Columbus and the Native Americans.

In table groups, discuss the following questions:

  • What do you know about Christopher Columbus? What is your opinion of him?
  • What do you know about Native Americans, also called Indians
  • How did you learn about those things?
  • How do we know that the History we have learned is true?
  • Do Historians have an opinion about the topics they cover? Can they be biased?

Part 1:

Reading 1: Kennedy et al:

As you read, consider the following questions:

  • What is the purpose of this text? Why was it written?
  • What is the author’s perspective in the text? What is the main message?
  • Highlight words or passage who seem to demonstrate a bias, or that could lead the reader to gain a certain opinion on the subject.

Now that we’ve read about the Indians and Columbus.

Use a quote to support all answers

  • What is your opinion about them (the Indians and Columbus)  based on your reading?
  • What themes did the readings focus on?
  • If there is a bias, where does it come from and how is it manifested?
  • What kind of information was not included in the text? Why do you think they historians chose to omit it?

Further discussion:

  • How is our perception of History shaped by historians?
  • Are certain types of sources less biased?
  • Is there value in biased historical texts?

Reading 2: Howard Zinn (You will do this on your own while I am away)

  1. Make a copy of this document and put your name in the title
  2. Share the document with me AND hyperlink it here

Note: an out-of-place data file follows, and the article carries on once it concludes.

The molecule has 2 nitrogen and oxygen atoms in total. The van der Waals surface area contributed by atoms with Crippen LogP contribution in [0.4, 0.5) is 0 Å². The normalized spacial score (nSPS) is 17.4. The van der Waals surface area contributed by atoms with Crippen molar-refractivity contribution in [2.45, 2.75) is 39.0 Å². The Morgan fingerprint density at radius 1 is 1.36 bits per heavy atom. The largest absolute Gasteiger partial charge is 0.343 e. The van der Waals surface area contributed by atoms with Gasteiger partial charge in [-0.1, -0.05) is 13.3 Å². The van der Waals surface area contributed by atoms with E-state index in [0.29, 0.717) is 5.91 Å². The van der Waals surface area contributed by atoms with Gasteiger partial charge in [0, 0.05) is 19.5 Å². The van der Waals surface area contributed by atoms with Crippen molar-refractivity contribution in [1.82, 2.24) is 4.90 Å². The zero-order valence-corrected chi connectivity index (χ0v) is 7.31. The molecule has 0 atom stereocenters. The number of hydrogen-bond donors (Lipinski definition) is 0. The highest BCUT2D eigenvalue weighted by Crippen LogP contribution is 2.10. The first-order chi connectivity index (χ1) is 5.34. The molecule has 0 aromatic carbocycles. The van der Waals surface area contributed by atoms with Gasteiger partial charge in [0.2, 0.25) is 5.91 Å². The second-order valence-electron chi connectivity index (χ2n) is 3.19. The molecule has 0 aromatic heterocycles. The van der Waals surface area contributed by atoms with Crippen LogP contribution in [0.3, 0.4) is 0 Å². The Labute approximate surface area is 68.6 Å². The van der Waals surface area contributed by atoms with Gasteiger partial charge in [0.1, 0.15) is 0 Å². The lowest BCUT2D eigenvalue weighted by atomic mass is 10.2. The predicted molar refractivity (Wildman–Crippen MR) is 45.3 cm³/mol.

3. You have both periods to read the handout and answer all questions
  4. Due at the end of class

Part 2: Videos

Columbus on trial

What is the role of a historian?

  • If you were to retell a historical event, what would be the important questions you would want to answer?
  • How would you try to report accurate information?
  • What methods could you use do do this?

Here are a few methods used by historians:

  • Develop then test hypotheses (verify/falsify) (scientific method?)
  • Reconstruct the physical events
  • Develop a chronology
  • Reconstruct the ‘links’ between events and between the artefacts
  • Look for specific evidence to find the answer to a specific question
  • Test the consistency between the facts
  • Determine what is the relevant evidence
  • ‘Rethink’ the character’s actions
  • Determine what is ‘plausible’

Historians must consider ideas such as:

  • the degree to which the evidence is explained,
  • the quality of the connections between various facts,
  • the degree to which wild and unjustified claims are limited,
  • engagement with alternative interpretations and replies to those interpretations,
  • simplicity of explanation
  • Engagement of the narrative

This all connects to the methodology of History → how historians do History!

Part 3: Groupwork

In groups of 2, you will write a one paragraph description of Columbus’ “discovery” of the Americas and Native Americans, with a clear bias for or against him.

  • Use words that will emphasize your opinion
  • Include/omit the information that will best serve your purpose
  • Do not make up facts!
  • You will present your paragraph to the class.

Discussion: 

  • How can you read history and be aware of biases?
  • If you were to write about Columbus, what themes would you focus on, knowing that you cannot write everything about everything?
  • What themes would you not include?

Useful sources

Practice OPVL #1  with ATL component